A positive Wikipedia article is invaluable SEO: it's almost guaranteed to be a top three Google hit. Surprisingly this benefit of writing for Wikipedia is underutilized, but relates exactly the lack of true expertise in the field. ... WE HAVE THE EXPERTISE NEEDED to navigate the complex maze surrounding 'conflict of interest' editing on Wikipedia. With more than eight years of experience, over 10,000 edits, and countless community connections we offer holistic Wikipedia services.
When the concerned Wikipedia editors asked Jimmy Wales about untrikiwiki (in the thread about Roger Bamkin) Wales commented:
I was unaware of this case, and haven't had time to look into it. If what you say is accurate, then of course I'm extremely unhappy about it. It's disgusting.--Jimbo Wales (talk) 00:54, 17 September 2012

No specific Wikimedia UK policy on "paid editing"

At this time, there is no Wikimedia UK policy against "paid editing" for Wikipedia pages, though Jimmy Wales has said that paid editing is against Wikipedia values and policy.

However, there's no doubt that the lack of a clear policy casts a shadow over the public's perception of Wikipedia's ethical standing.

If PR editing from Wikipedia's representatives -- paid or not -- were to be openly tolerated, Wikipedia's reputation will most certainly be harmed in a way that is different from the harm done from vandalism or covert PR editing.

In the case of Roger Bamkin, a director of Wikimedia UK is advertising himself, as a Wikimedia UK director, for paid consultancy jobs, and directs and engages in editing on Wikipedia in the service of his personal client.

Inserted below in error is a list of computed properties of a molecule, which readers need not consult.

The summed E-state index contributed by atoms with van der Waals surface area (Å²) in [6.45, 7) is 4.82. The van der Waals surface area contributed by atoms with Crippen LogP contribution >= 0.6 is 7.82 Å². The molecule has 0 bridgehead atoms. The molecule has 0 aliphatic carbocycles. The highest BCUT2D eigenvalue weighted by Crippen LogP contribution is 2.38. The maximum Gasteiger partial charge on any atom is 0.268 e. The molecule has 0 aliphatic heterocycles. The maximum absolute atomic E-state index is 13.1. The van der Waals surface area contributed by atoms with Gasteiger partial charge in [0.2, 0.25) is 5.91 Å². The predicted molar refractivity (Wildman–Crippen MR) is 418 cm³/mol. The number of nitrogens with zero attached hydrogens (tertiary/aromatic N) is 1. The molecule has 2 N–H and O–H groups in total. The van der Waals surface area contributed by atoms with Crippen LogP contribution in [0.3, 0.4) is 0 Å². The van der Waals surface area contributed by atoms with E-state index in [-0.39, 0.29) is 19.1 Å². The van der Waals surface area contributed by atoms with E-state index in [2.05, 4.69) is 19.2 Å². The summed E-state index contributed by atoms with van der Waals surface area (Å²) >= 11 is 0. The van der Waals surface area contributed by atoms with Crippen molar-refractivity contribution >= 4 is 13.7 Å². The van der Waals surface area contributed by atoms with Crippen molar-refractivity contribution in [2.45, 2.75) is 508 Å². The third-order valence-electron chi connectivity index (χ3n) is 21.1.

Bamkin's LinkedIn page states:

Roger Bamkin's Experience 

Consultant Victuallers Ltd May 2012 - Present (5 months) 

I've been involved with QRpedia and Monmouthpedia which have delivered > £2m paybeack on £50K investment.

Bamkin's formal Declaration of Interests for Wikimedia UK states there is no conflict of interest (COI) with his role, access to Wikipedia resources and contract with Gibraltar as there is no official relationship between Gibraltar and Wikimedia UK.

But to the outside eye this might appear as a financial conflict of interest among the people who are handling the money donated to support Wikipedia. Not to mention how unfair it is.

You may be wondering how the country of Gibraltar ended up in the middle of a Wikipedia PR editing scandal. To answer that question, we can visit Wikipedia.

Monmouthpedia is a Wikipedia project that links Wikipedia and the town of Monmouth in South Wales by the use of smartphone scannable QR codes.

As the story is told, the idea for Monmouthpedia came when Roger Bamkin and Steve Virgin (former Wikimedia UK board member, current PR consultant and Bamkin's business partner) gave a TEDx talk about their Wikipedia QR-code project QRpedia. From the audience, Wikipedia editor Steve Cummings (also Bamkin's business partner) suggested they "do a whole town."